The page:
One of the first algorithmic trading strategies consisted of using a volume-weighted average price, as the price at which orders would be executed. The VWAP introduced by Berkowitz et al. can be calculated as the dollar amount traded for every transaction (price times shares traded) divided by the total shares traded for a given period. If the price of a buy order is lower than the VWAP, the trade is executed; if the price is higher, then the trade is not executed. Participants wishing to lower the market impact of their trades stress the importance of market volume. Market volume impact can be measured through comparing the execution price of an order to a benchmark. The VWAP benchmark is the sum of every transaction price paid, weighted by its volume. VWAP strategies allow the order to dilute the impact of orders through the day. Most institutional trading occurs in filling orders that exceed the daily volume. When large numbers of shares must be traded, liquidity concerns can affect price goals. For this reason, some firms offer multiday VWAP strategies to respond to customers’ requests. In order to further reduce the market impact of large orders, customers can specify their own volume participation by limiting the volume of their orders to coincide with low expected volume days. Each order is sliced into several days’ orders and then sent to a VWAP engine for the corresponding days. VWAP strategies fall into three categories: sell order to a broker-dealer who guarantees VWAP; cross the order at a future date at VWAP; or trade the order with the goal of achieving a price of VWAP or better.
The second algorithmic trading strategy is the time-weighted average price (TWAP). TWAP allows traders to slice a trade over a certain period of time, thus an order can be cut into several equal parts and be traded throughout the time period specified by the order. TWAP is used for orders which are not dependent on volume. TWAP can overcome obstacles such as fulfilling orders in illiquid stocks with unpredictable volume. Conversely, high-volume traders can also use TWAP to execute their orders over a specific time by slicing the order into several parts so that the impact of the execution does not significantly distort the market.
Yet, another type of algorithmic trading strategy is the implementation shortfall or the arrival price. The implementation shortfall is defined as the difference in return between a theoretical portfolio and an implemented portfolio. When deciding to buy or sell stocks during portfolio construction, a portfolio manager looks at the prevailing prices (decision prices). However, several factors can cause execution prices to be different from decision prices. This results in returns that differ from the portfolio manager’s expectations. Implementation shortfall is measured as the difference between the dollar return of a paper portfolio (paper return) where all shares are assumed to transact at the prevailing market prices at the time of the investment decision and the actual dollar return of the portfolio (real portfolio return). The main advantage of the implementation shortfall-based algorithmic system is to manage transactions costs (most notably market impact and timing risk) over the specified trading horizon while adapting to changing market conditions and prices.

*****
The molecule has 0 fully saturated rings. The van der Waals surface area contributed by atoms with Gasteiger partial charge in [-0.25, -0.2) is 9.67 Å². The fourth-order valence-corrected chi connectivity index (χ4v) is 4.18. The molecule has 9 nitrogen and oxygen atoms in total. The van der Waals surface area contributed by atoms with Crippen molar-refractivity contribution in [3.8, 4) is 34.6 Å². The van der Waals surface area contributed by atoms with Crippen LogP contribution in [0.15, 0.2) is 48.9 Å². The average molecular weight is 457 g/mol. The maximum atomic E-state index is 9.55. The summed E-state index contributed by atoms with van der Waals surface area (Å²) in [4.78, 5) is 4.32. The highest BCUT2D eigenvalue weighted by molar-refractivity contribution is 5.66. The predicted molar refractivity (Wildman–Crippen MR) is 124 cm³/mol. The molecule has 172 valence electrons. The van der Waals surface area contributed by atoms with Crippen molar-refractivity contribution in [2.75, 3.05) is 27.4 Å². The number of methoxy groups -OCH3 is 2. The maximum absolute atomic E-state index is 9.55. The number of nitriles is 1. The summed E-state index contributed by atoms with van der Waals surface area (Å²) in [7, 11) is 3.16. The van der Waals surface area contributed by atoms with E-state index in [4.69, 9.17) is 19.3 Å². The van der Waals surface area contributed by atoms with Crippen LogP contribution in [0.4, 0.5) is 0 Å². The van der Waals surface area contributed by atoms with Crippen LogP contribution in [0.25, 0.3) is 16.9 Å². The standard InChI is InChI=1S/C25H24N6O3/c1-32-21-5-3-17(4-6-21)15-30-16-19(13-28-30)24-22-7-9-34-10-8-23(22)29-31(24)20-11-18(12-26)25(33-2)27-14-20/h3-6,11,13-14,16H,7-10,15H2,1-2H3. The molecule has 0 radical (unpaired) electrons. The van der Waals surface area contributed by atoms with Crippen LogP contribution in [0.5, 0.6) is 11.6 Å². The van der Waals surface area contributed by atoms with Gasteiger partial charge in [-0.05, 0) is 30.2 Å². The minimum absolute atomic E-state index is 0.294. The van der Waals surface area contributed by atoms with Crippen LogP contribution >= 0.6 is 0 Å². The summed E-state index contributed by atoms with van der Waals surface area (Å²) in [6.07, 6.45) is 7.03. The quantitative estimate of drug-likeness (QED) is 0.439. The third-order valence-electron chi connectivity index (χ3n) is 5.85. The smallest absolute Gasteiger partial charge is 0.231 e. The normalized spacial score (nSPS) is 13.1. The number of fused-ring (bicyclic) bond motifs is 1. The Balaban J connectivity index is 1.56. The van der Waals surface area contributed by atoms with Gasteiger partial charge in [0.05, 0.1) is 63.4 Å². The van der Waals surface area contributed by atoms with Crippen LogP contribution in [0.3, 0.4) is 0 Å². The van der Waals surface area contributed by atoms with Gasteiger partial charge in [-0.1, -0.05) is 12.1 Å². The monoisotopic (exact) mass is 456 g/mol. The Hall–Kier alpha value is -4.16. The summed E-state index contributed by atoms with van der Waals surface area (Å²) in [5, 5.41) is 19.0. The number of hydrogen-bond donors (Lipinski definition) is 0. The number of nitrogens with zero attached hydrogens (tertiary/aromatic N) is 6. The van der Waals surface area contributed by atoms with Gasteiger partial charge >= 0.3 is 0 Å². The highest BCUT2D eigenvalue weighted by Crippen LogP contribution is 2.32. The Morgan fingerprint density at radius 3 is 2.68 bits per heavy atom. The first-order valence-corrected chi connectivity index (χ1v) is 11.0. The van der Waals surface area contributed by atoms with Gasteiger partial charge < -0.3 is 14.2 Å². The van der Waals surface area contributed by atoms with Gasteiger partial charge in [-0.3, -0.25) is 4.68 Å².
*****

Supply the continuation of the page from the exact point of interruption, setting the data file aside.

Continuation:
The participation algorithm or volume participation algorithm is used to trade up to the order quantity using a rate of execution that is in proportion to the actual volume trading in the market. It is ideal for trading large orders in liquid instruments where controlling market impact is a priority. The participation algorithm is similar to the VWAP except that a trader can set the volume to a constant percentage of total volume of a given order. This algorithm can represent a method of minimizing supply and demand imbalances (Kendall Kim – Electronic and Algorithmic Trading Technology).
Smart order routing (SOR) algorithms allow a single order to exist simultaneously in multiple markets. They are critical for algorithmic execution models. It is highly desirable for algorithmic systems to have the ability to connect different markets in a manner that permits trades to flow quickly and efficiently from market to market. Smart routing algorithms provide full integration of information among all the participants in the different markets where the trades are routed. SOR algorithms allow traders to place large blocks of shares in the order book without fear of sending out a signal to other market participants. The algorithm matches limit orders and executes them at the midpoint of the bid-ask price quoted in different exchanges.